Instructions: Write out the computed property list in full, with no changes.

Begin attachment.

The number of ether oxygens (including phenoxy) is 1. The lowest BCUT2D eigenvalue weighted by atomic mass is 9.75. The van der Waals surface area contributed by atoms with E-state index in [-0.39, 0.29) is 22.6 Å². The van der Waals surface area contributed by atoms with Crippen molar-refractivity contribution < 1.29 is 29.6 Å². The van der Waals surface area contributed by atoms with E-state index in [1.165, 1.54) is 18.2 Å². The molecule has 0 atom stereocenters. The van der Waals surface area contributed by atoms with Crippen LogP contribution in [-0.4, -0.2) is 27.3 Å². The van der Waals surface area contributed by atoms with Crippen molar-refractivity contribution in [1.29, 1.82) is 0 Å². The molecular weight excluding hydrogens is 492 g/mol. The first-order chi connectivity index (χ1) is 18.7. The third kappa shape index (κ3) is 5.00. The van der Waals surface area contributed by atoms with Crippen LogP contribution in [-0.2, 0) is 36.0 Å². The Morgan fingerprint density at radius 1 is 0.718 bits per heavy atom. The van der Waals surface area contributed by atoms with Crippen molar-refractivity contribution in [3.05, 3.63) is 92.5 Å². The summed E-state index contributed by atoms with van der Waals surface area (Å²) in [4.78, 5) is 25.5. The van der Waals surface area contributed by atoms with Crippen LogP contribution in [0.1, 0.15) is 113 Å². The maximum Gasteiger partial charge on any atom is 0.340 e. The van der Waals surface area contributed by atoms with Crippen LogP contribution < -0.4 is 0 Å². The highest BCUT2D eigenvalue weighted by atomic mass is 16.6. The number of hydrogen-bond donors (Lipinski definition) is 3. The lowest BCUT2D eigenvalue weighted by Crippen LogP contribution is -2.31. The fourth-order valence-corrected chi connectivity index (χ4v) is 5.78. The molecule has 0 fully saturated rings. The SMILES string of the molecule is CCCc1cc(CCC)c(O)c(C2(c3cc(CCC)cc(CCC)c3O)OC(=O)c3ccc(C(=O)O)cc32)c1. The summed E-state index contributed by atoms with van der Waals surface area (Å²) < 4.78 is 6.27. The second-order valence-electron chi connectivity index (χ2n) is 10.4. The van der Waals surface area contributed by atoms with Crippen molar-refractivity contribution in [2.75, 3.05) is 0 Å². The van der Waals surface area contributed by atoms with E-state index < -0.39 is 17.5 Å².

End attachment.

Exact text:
The number of ether oxygens (including phenoxy) is 1. The lowest BCUT2D eigenvalue weighted by atomic mass is 9.75. The van der Waals surface area contributed by atoms with E-state index in [-0.39, 0.29) is 22.6 Å². The van der Waals surface area contributed by atoms with Crippen molar-refractivity contribution < 1.29 is 29.6 Å². The van der Waals surface area contributed by atoms with E-state index in [1.165, 1.54) is 18.2 Å². The molecule has 0 atom stereocenters. The van der Waals surface area contributed by atoms with Crippen LogP contribution in [-0.4, -0.2) is 27.3 Å². The van der Waals surface area contributed by atoms with Crippen molar-refractivity contribution in [1.29, 1.82) is 0 Å². The molecular weight excluding hydrogens is 492 g/mol. The first-order chi connectivity index (χ1) is 18.7. The third kappa shape index (κ3) is 5.00. The van der Waals surface area contributed by atoms with Crippen LogP contribution in [-0.2, 0) is 36.0 Å². The Morgan fingerprint density at radius 1 is 0.718 bits per heavy atom. The van der Waals surface area contributed by atoms with Crippen molar-refractivity contribution in [3.05, 3.63) is 92.5 Å². The summed E-state index contributed by atoms with van der Waals surface area (Å²) in [4.78, 5) is 25.5. The van der Waals surface area contributed by atoms with Crippen LogP contribution in [0.1, 0.15) is 113 Å². The maximum Gasteiger partial charge on any atom is 0.340 e. The van der Waals surface area contributed by atoms with Crippen LogP contribution < -0.4 is 0 Å². The highest BCUT2D eigenvalue weighted by atomic mass is 16.6. The number of hydrogen-bond donors (Lipinski definition) is 3. The lowest BCUT2D eigenvalue weighted by Crippen LogP contribution is -2.31. The fourth-order valence-corrected chi connectivity index (χ4v) is 5.78. The molecule has 0 fully saturated rings. The SMILES string of the molecule is CCCc1cc(CCC)c(O)c(C2(c3cc(CCC)cc(CCC)c3O)OC(=O)c3ccc(C(=O)O)cc32)c1. The summed E-state index contributed by atoms with van der Waals surface area (Å²) < 4.78 is 6.27. The second-order valence-electron chi connectivity index (χ2n) is 10.4. The van der Waals surface area contributed by atoms with Crippen molar-refractivity contribution in [2.75, 3.05) is 0 Å². The van der Waals surface area contributed by atoms with E-state index < -0.39 is 17.5 Å².